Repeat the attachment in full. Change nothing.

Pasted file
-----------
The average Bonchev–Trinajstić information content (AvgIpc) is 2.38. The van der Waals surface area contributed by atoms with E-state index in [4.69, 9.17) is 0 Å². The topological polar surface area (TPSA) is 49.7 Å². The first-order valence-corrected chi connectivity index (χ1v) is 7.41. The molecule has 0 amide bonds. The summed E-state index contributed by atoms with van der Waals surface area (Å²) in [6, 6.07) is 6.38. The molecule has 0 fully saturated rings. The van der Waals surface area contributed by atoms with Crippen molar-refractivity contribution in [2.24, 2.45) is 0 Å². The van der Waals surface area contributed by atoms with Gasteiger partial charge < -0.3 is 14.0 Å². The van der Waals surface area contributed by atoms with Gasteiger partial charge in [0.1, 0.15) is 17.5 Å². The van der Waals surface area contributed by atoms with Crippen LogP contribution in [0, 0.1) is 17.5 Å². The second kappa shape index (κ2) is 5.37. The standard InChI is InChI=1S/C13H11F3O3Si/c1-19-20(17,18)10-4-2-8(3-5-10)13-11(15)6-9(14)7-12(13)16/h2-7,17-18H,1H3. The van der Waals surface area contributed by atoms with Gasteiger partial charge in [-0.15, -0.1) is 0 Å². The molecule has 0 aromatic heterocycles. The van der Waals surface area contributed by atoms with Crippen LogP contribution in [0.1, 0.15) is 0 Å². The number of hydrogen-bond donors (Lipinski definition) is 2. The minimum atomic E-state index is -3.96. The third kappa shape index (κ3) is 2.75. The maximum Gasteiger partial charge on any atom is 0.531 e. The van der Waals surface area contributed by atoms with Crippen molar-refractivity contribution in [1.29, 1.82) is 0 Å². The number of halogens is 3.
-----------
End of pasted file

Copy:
The average Bonchev–Trinajstić information content (AvgIpc) is 2.38. The van der Waals surface area contributed by atoms with E-state index in [4.69, 9.17) is 0 Å². The topological polar surface area (TPSA) is 49.7 Å². The first-order valence-corrected chi connectivity index (χ1v) is 7.41. The molecule has 0 amide bonds. The summed E-state index contributed by atoms with van der Waals surface area (Å²) in [6, 6.07) is 6.38. The molecule has 0 fully saturated rings. The van der Waals surface area contributed by atoms with Crippen molar-refractivity contribution in [2.24, 2.45) is 0 Å². The van der Waals surface area contributed by atoms with Gasteiger partial charge < -0.3 is 14.0 Å². The van der Waals surface area contributed by atoms with Gasteiger partial charge in [0.1, 0.15) is 17.5 Å². The van der Waals surface area contributed by atoms with Crippen LogP contribution in [0, 0.1) is 17.5 Å². The second kappa shape index (κ2) is 5.37. The standard InChI is InChI=1S/C13H11F3O3Si/c1-19-20(17,18)10-4-2-8(3-5-10)13-11(15)6-9(14)7-12(13)16/h2-7,17-18H,1H3. The van der Waals surface area contributed by atoms with Gasteiger partial charge in [-0.15, -0.1) is 0 Å². The molecule has 0 aromatic heterocycles. The van der Waals surface area contributed by atoms with Crippen LogP contribution in [0.1, 0.15) is 0 Å². The number of hydrogen-bond donors (Lipinski definition) is 2. The minimum atomic E-state index is -3.96. The third kappa shape index (κ3) is 2.75. The maximum Gasteiger partial charge on any atom is 0.531 e. The van der Waals surface area contributed by atoms with Crippen molar-refractivity contribution in [1.29, 1.82) is 0 Å². The number of halogens is 3.